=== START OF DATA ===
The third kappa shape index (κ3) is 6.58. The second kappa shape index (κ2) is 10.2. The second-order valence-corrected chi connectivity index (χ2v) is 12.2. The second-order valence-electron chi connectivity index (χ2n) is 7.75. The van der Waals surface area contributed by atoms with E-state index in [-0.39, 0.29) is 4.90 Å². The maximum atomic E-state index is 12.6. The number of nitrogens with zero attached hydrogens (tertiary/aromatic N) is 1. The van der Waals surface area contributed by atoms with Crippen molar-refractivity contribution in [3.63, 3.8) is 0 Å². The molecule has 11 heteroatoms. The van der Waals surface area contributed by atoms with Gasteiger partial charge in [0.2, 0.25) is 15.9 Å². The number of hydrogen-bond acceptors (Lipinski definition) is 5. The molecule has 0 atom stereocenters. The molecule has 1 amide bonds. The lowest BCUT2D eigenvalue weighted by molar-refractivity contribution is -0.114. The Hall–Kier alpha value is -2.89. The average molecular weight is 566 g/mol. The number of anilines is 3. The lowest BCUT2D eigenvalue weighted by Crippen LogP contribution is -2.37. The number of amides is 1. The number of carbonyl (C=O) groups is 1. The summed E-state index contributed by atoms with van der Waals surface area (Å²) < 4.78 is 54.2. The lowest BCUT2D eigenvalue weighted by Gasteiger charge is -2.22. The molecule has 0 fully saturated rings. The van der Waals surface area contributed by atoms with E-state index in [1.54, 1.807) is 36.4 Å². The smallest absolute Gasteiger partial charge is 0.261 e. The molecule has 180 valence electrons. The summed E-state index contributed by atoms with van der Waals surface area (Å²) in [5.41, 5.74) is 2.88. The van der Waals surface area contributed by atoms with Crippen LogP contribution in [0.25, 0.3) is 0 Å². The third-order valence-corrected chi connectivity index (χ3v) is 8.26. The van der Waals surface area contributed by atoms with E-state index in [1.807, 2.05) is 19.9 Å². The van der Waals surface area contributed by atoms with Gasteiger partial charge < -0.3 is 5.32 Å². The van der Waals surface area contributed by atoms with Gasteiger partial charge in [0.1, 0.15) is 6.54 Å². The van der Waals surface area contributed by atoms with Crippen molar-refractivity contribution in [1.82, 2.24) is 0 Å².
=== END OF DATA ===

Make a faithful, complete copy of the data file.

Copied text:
The third kappa shape index (κ3) is 6.58. The second kappa shape index (κ2) is 10.2. The second-order valence-corrected chi connectivity index (χ2v) is 12.2. The second-order valence-electron chi connectivity index (χ2n) is 7.75. The van der Waals surface area contributed by atoms with E-state index in [-0.39, 0.29) is 4.90 Å². The maximum atomic E-state index is 12.6. The number of nitrogens with zero attached hydrogens (tertiary/aromatic N) is 1. The van der Waals surface area contributed by atoms with Crippen molar-refractivity contribution in [3.63, 3.8) is 0 Å². The molecule has 11 heteroatoms. The van der Waals surface area contributed by atoms with Gasteiger partial charge in [0.2, 0.25) is 15.9 Å². The number of hydrogen-bond acceptors (Lipinski definition) is 5. The molecule has 0 atom stereocenters. The molecule has 1 amide bonds. The lowest BCUT2D eigenvalue weighted by molar-refractivity contribution is -0.114. The Hall–Kier alpha value is -2.89. The average molecular weight is 566 g/mol. The number of anilines is 3. The lowest BCUT2D eigenvalue weighted by Crippen LogP contribution is -2.37. The number of amides is 1. The number of carbonyl (C=O) groups is 1. The summed E-state index contributed by atoms with van der Waals surface area (Å²) < 4.78 is 54.2. The lowest BCUT2D eigenvalue weighted by Gasteiger charge is -2.22. The molecule has 0 fully saturated rings. The van der Waals surface area contributed by atoms with E-state index in [1.54, 1.807) is 36.4 Å². The smallest absolute Gasteiger partial charge is 0.261 e. The molecule has 180 valence electrons. The summed E-state index contributed by atoms with van der Waals surface area (Å²) in [5.41, 5.74) is 2.88. The van der Waals surface area contributed by atoms with Crippen LogP contribution in [0.25, 0.3) is 0 Å². The third-order valence-corrected chi connectivity index (χ3v) is 8.26. The van der Waals surface area contributed by atoms with E-state index in [1.807, 2.05) is 19.9 Å². The van der Waals surface area contributed by atoms with Gasteiger partial charge < -0.3 is 5.32 Å². The van der Waals surface area contributed by atoms with Gasteiger partial charge in [0.1, 0.15) is 6.54 Å². The van der Waals surface area contributed by atoms with Crippen molar-refractivity contribution in [1.82, 2.24) is 0 Å².